Resplendent Quetzal pairs use their powerful beaks to hollow holes as nests in rotted trees or stumps. Inside, they take turns incubating two or three eggs—though males have such long tails that they sometimes stick outside the nest.

Young Quetzals can fly at about three weeks of age, but males do not begin to grow their long tail plumes for three years.

Manzar and Terry spotted two iridescent blue Quetzals their first time in Boquete and have never seen another one since. At the time, they felt that this was a sign that they were both supposed to move to Boquete, Panama, to start a new chapter in their lives.

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Recently we had some guests who stayed with us that were on the Quetzal tour and hike. They went without and guide and felt very disappointed that they did not encounter this amazing bird on their hike. During a small resting period, a man came passing by and they spoke to the man about their disappointment. So, the man looked at them then looked up in the tree above them and then told them to look up! Right there above their heads was the resplendent Quetzal that they were looking for the whole time!!!

So, if you are ever here in Boquete, Panama. Try to get a tour guide if you are bird watching and would like to see this beautiful bird. At Casa de Montaña, we can assist you in giving you a map to the Quetzal Trail, or set you up with a tour guide as well. If you want to venture out on your own, remember, you may need to just look up into the camouflage of the trees and spot “The Resplendent Quetzal”!

 

 

Healing Powers of the cloud forests

Blog by Terry Richmeier

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Boquete is one of a select few places in the world that has a cloud forest. What are cloud forests you may ask? They are nature’s “water towers,” providing billions of gallons of fresh, clean, filtered water. They are home to thousands of indigenous people, and storehouses of biodiversity, at least 80 percent of which has not yet been catalogued. A cloud forest, also called a fog forest, is generally tropical or subtropical, evergreen, moist forest characterized by a persistent, frequent or seasonal low-level cloud cover, usually at the canopy level.

Ok, so what does that mean for me and why do I care about a cloud forest? First it has a “Watershed Function”. Because of the cloud-stripping strategy, the effective rainfall can be doubled in dry seasons and increase the wet season rainfall by about 10%. Essentially, It’s almost impossible to re-create this level of humidity in a glass house or greenhouse. The second is vegetation: Tropical montane cloud forests are not as species-rich as tropical lowland forests, but they provide the habitats for many species found nowhere else. For example, the Cerro de la Neblina, a cloud-covered mountain in the south of Venezuela, accommodates many shrubs, orchids, and insectivorous plants which are restricted to this mountain only. We also use many of the vegetation for modern medicines. Third is Fauna: The diversity in animals is also very high. In Peru, more than one-third of the 270 endemic birds, mammals, and frogs are found in cloud forests. One of the best-known cloud forest mammals is the mountain gorilla (Gorilla b. beringei). Many of those endemic animals have important functions, such as seed dispersal and forest dynamics in these ecosystems. By changing this environment, we will lose many animals that rely on the cloud forests.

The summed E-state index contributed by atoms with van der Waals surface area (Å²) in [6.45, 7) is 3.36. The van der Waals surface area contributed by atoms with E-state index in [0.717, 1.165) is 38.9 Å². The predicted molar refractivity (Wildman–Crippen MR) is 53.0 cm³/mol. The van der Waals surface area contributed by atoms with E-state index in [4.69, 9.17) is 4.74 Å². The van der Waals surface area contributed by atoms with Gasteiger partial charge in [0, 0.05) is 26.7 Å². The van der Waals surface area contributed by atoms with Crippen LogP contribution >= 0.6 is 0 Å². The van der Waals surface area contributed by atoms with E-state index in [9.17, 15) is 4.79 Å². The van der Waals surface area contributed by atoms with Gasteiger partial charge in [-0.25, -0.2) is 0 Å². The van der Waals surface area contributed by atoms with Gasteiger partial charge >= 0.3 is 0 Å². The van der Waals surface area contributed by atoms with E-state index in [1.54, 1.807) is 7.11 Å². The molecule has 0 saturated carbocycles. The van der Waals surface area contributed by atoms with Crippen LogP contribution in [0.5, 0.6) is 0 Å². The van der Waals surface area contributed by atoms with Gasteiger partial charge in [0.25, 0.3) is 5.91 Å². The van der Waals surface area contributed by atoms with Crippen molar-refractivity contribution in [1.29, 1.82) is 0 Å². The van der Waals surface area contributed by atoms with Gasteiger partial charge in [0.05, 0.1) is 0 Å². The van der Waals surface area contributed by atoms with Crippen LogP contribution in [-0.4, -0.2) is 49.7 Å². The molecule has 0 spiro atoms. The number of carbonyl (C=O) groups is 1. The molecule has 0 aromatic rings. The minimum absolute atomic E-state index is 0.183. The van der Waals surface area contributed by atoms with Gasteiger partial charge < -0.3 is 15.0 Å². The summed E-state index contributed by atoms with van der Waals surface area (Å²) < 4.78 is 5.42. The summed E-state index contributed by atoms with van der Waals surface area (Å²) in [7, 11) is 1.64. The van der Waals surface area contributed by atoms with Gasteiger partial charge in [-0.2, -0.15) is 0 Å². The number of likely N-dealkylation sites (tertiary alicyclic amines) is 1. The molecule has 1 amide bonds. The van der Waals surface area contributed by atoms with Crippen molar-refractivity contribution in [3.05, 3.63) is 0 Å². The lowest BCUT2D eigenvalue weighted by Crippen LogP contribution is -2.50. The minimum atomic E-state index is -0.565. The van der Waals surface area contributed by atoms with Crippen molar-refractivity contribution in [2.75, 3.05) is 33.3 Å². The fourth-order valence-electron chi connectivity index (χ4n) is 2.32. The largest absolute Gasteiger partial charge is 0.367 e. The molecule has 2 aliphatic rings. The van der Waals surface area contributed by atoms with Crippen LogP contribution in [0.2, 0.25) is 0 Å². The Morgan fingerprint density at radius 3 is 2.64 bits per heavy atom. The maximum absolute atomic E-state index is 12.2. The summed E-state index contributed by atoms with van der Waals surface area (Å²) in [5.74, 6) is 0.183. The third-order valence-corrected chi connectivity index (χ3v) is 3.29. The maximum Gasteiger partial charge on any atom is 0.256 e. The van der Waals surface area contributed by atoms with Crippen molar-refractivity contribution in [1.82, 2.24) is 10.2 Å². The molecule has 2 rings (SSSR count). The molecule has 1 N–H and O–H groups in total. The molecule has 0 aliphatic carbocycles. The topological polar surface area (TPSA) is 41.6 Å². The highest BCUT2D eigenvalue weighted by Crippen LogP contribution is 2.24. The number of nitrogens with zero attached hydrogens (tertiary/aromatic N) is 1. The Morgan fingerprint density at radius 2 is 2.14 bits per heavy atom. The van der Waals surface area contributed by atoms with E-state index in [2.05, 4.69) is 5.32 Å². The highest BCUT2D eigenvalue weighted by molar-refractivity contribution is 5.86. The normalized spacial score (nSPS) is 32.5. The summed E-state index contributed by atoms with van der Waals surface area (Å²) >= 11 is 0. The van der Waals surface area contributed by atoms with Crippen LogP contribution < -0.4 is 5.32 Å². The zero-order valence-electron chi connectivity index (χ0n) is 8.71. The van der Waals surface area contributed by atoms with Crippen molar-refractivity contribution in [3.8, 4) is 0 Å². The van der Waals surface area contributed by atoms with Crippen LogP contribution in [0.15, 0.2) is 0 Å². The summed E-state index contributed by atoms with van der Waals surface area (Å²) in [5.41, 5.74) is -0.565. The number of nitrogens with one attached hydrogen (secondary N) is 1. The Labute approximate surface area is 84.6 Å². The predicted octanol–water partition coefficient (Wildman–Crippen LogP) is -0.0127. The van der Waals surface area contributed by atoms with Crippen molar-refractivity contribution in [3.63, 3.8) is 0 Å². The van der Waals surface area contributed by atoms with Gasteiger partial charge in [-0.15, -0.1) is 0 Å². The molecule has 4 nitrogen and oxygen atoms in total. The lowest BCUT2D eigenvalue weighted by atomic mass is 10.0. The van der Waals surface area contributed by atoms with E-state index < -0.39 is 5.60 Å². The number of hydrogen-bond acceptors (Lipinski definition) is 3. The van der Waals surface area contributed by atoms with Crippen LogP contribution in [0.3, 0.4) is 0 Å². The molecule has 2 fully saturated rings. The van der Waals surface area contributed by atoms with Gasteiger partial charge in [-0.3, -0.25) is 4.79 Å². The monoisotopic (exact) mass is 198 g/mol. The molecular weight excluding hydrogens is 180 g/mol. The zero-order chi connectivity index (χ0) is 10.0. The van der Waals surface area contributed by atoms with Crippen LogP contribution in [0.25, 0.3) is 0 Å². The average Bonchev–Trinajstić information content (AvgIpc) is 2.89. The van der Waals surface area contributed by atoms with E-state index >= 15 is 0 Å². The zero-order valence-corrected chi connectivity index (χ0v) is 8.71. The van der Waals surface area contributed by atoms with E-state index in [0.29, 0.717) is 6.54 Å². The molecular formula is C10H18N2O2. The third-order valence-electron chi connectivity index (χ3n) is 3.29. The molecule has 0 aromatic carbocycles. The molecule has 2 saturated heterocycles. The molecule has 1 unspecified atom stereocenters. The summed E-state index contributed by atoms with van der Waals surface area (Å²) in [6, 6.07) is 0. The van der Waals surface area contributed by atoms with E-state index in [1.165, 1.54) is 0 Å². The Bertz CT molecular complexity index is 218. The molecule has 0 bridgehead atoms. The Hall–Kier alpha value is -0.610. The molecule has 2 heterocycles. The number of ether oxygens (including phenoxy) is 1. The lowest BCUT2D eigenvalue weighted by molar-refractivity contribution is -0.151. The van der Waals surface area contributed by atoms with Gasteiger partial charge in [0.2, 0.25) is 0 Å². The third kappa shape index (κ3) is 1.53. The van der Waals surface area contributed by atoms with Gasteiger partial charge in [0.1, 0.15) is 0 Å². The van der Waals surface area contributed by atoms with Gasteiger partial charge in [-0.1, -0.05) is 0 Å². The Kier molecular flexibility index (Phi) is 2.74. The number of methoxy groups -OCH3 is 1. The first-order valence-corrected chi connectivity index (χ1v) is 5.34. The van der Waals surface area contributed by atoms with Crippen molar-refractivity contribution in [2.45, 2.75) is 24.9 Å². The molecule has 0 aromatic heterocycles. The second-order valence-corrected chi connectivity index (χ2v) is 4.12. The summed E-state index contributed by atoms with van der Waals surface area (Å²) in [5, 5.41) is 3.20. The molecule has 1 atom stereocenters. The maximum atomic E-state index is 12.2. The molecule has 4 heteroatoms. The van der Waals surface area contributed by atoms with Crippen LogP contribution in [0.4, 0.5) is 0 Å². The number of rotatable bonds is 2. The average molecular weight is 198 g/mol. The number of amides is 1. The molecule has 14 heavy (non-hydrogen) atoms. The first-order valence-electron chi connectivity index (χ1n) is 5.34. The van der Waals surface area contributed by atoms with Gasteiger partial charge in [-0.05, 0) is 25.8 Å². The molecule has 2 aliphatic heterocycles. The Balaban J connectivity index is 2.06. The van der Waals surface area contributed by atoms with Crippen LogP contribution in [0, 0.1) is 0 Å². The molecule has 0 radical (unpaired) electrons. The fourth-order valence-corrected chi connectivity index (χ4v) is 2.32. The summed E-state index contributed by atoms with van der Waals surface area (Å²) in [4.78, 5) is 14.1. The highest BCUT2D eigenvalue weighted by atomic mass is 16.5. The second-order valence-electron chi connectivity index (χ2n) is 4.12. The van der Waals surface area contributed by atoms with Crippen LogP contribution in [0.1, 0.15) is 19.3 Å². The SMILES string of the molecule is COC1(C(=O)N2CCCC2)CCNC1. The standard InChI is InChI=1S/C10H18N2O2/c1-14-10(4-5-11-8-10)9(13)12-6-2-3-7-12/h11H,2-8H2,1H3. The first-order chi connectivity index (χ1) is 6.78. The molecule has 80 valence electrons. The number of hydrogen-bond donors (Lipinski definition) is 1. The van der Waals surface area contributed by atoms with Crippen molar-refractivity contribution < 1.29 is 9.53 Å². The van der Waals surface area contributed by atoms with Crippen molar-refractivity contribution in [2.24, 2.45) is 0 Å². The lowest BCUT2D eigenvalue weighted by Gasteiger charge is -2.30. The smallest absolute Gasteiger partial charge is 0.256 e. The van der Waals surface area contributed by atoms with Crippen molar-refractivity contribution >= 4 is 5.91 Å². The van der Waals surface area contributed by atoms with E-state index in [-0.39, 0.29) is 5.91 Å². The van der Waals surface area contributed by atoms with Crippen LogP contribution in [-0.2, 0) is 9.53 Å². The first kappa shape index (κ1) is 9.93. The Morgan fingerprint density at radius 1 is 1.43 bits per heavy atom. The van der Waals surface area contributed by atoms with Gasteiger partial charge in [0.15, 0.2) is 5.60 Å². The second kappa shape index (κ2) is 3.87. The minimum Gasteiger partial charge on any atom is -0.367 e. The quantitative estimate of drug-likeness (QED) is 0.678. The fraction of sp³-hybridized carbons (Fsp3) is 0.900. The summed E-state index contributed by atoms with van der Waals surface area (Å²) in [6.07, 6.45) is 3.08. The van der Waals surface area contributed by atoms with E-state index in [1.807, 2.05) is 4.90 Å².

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Wow, this seems to be a lot of big stuff to take in. Essentially, we know that there are many of our cloud forests that are being lost to population growth, poverty, and uncontrolled land use. Significant areas are being used for plantations, agriculture, pasture, tea and coffee farms, and lodging. Cloud forests are being strongly affected by climate change as well.